Turkey’s Mideast Military Adventures Are Disasters. This Is Why Erdogan Doesn’t Mind
One might be forgiven for thinking that Turkey’s recent attempts to go it alone in international military adventures, from Syria to Libya, have been an unmitigated disaster.
In those conflicts, Turkey is either supporting a losing side, or contributing to a stalemate. However, Ankara’s priority in Syria and elsewhere is not necessarily to back a winner. Its aim, is to carve a stake in its near abroad, and to ensure that other powers sufficiently recognize Turkish interests.
In Syria, following the recent advances of Bashar Assad’s forces in Idlib, which along with many civilian casualties left 13 Turkish soldiers dead, Turkey’s firebrand president Recep Tayyip Erdogan demanded that Syrian troops withdraw or face severe retaliation. Ankara has already sent additional forces, equipment and supplies to the front lines.
Ankara also publicly rejected Moscow’s claim that Turkey flouted the de-escalation agreements forged between the two countries and Iran back in 2018. Last week, U.S. envoy James Jeffrey tried to use the Russian-Turkish rift to recalibrate U.S.-Turkish relations by describing the dead Turkish soldiers as “martyrs” and vowed that Washington would stand by its NATO ally. But despite mollifying American words, Turkey is in no rush to return to the Western fold, and remains determined to chart its own path.
In Idlib, for example, Ankara’s position appears untenable. The Turkish-backed opposition forces stand little chance against the superior firepower of the Assad regime -which, supported by Russia, controls the region’s airspace and has made steady advances across the country. Yet Turkey perseveres with a doomed policy of supporting a ragtag band of opposition forces.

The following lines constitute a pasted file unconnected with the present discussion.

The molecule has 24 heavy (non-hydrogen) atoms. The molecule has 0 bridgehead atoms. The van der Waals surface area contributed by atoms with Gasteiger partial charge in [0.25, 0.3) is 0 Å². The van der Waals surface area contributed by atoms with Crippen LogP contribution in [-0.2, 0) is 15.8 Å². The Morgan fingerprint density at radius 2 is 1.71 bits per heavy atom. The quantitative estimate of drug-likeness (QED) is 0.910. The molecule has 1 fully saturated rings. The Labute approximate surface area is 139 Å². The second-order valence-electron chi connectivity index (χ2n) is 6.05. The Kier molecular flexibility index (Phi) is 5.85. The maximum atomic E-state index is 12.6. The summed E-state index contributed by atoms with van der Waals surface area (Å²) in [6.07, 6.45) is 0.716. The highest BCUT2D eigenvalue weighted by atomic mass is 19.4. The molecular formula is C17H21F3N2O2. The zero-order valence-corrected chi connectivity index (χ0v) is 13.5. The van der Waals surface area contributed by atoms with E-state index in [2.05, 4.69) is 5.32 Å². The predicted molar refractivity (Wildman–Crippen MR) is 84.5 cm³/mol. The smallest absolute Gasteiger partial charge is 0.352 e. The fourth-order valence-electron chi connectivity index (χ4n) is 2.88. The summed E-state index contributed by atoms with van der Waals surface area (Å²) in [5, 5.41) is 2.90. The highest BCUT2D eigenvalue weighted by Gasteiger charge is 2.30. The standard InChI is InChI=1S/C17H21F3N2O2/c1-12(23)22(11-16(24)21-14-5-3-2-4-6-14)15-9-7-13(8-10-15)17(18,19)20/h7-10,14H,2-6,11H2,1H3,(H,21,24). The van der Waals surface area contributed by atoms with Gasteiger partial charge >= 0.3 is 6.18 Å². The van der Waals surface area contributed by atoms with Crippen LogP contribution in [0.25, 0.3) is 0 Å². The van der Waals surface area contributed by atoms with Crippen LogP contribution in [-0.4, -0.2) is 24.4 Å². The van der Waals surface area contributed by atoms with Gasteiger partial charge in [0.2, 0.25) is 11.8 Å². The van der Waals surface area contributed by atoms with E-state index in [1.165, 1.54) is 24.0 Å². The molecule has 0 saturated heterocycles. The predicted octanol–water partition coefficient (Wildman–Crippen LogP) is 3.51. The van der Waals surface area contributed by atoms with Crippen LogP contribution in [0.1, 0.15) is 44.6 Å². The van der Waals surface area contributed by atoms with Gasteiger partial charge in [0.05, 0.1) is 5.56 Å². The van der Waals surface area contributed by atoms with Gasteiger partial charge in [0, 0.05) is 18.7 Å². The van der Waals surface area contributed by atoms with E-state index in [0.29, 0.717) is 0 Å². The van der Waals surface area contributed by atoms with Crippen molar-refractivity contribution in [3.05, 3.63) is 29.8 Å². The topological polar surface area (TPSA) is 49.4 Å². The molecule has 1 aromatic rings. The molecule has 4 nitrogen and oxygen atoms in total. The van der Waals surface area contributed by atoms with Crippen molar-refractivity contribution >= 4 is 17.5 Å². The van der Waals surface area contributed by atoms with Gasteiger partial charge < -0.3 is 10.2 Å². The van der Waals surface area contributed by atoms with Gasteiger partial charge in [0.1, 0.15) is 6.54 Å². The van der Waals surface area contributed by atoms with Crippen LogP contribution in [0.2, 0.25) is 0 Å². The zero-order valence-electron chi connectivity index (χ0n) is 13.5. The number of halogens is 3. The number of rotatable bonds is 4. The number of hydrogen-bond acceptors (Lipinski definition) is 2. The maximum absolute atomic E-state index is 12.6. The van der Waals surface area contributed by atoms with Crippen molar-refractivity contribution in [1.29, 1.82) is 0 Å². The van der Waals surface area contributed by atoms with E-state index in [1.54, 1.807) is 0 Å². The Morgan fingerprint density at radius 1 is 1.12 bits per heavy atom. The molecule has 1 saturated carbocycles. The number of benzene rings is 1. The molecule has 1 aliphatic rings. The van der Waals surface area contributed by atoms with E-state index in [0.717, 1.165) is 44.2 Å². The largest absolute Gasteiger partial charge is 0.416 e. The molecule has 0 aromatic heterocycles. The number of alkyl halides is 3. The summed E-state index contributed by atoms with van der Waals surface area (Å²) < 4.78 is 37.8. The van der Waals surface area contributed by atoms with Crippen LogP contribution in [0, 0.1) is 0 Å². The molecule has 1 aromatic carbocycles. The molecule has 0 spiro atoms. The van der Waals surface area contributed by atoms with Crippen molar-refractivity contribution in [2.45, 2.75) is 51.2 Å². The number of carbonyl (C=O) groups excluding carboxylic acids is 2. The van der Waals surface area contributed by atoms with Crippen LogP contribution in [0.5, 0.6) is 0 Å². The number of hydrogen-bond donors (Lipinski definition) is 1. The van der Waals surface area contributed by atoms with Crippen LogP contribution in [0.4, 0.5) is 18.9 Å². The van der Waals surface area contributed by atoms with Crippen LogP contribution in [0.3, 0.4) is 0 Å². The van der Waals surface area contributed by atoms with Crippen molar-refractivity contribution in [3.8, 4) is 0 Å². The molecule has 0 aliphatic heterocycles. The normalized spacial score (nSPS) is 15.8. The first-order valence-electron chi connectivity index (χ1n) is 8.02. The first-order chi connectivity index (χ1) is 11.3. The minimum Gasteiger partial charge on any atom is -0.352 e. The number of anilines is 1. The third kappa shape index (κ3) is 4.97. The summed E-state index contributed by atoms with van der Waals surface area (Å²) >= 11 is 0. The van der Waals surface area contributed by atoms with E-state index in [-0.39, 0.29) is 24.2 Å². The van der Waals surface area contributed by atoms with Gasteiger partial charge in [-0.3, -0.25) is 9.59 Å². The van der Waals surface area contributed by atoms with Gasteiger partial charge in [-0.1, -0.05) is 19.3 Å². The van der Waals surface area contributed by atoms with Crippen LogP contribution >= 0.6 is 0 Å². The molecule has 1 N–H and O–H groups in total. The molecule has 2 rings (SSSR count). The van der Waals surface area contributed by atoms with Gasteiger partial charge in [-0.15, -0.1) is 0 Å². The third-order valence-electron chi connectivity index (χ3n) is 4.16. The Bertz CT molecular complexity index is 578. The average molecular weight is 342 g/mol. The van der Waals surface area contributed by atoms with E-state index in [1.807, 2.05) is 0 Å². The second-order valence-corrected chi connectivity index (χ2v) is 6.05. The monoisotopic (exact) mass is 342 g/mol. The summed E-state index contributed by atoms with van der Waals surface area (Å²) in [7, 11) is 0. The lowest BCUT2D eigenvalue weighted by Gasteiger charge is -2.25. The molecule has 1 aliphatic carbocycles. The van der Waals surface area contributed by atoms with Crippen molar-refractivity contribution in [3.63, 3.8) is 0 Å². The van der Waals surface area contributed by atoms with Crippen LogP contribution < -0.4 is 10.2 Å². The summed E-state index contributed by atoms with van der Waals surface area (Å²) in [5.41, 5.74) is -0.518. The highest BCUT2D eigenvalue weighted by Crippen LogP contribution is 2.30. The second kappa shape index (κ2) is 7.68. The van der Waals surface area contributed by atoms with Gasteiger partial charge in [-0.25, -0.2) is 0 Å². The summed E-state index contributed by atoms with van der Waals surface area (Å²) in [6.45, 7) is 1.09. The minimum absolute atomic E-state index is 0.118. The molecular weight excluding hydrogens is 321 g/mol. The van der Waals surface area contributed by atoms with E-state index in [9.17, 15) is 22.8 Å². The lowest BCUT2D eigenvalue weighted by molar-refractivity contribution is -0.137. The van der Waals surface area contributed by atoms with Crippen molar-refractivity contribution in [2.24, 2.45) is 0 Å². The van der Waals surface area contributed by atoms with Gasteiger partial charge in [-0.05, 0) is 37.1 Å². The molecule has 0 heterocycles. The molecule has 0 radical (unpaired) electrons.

However, by holding onto Idlib, Ankara has a its interests recognized by international powers and has a central place in forums which discuss the future of Syria – and avoids, for now, another influx of Syrian refugees, Just the fact that Erdogan and Russian President Vladimir Putin speak regularly, and that last week Moscow sent a delegation to Turkey to discuss the situation and this week additional talks are being held in Moscow, is a boon for Ankara. Later on, Turkey can use Idlib as a bargaining chip to secure its interests in other areas of Syria, especially Kurdish territory alongside its border.
Similarly, in Libya, Turkey has sent equipment, weaponry and members of its Syrian proxy forces, some of them radical jihadists, to support the Tripoli-based Government of National Accord led by Fayez al-Sarraj. However, even if the Tripoli government survives, all that can be achieved is a stalemate. The opposing forces of General Khalifa Haftar control most of the country, and Haftar enjoys the support of Russia, France, the UAE, Egypt and other countries in the region.
By: Simon A. Waldman